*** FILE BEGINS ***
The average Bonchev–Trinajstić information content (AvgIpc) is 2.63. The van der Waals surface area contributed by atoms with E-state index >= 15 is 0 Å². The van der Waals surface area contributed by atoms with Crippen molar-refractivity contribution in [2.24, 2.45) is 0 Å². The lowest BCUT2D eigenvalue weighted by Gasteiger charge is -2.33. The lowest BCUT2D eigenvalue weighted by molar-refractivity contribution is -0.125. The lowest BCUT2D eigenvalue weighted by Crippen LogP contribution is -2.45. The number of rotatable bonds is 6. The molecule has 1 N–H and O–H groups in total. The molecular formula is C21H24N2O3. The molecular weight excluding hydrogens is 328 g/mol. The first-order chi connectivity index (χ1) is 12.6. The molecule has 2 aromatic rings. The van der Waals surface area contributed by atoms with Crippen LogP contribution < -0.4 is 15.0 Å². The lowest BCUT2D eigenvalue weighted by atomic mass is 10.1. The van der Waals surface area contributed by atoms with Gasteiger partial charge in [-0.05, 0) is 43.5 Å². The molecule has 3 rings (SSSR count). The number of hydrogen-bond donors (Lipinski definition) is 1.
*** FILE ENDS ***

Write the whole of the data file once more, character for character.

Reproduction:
The average Bonchev–Trinajstić information content (AvgIpc) is 2.63. The van der Waals surface area contributed by atoms with E-state index >= 15 is 0 Å². The van der Waals surface area contributed by atoms with Crippen molar-refractivity contribution in [2.24, 2.45) is 0 Å². The lowest BCUT2D eigenvalue weighted by Gasteiger charge is -2.33. The lowest BCUT2D eigenvalue weighted by molar-refractivity contribution is -0.125. The lowest BCUT2D eigenvalue weighted by Crippen LogP contribution is -2.45. The number of rotatable bonds is 6. The molecule has 1 N–H and O–H groups in total. The molecular formula is C21H24N2O3. The molecular weight excluding hydrogens is 328 g/mol. The first-order chi connectivity index (χ1) is 12.6. The molecule has 2 aromatic rings. The van der Waals surface area contributed by atoms with Crippen LogP contribution < -0.4 is 15.0 Å². The lowest BCUT2D eigenvalue weighted by atomic mass is 10.1. The van der Waals surface area contributed by atoms with Gasteiger partial charge in [-0.05, 0) is 43.5 Å². The molecule has 3 rings (SSSR count). The number of hydrogen-bond donors (Lipinski definition) is 1.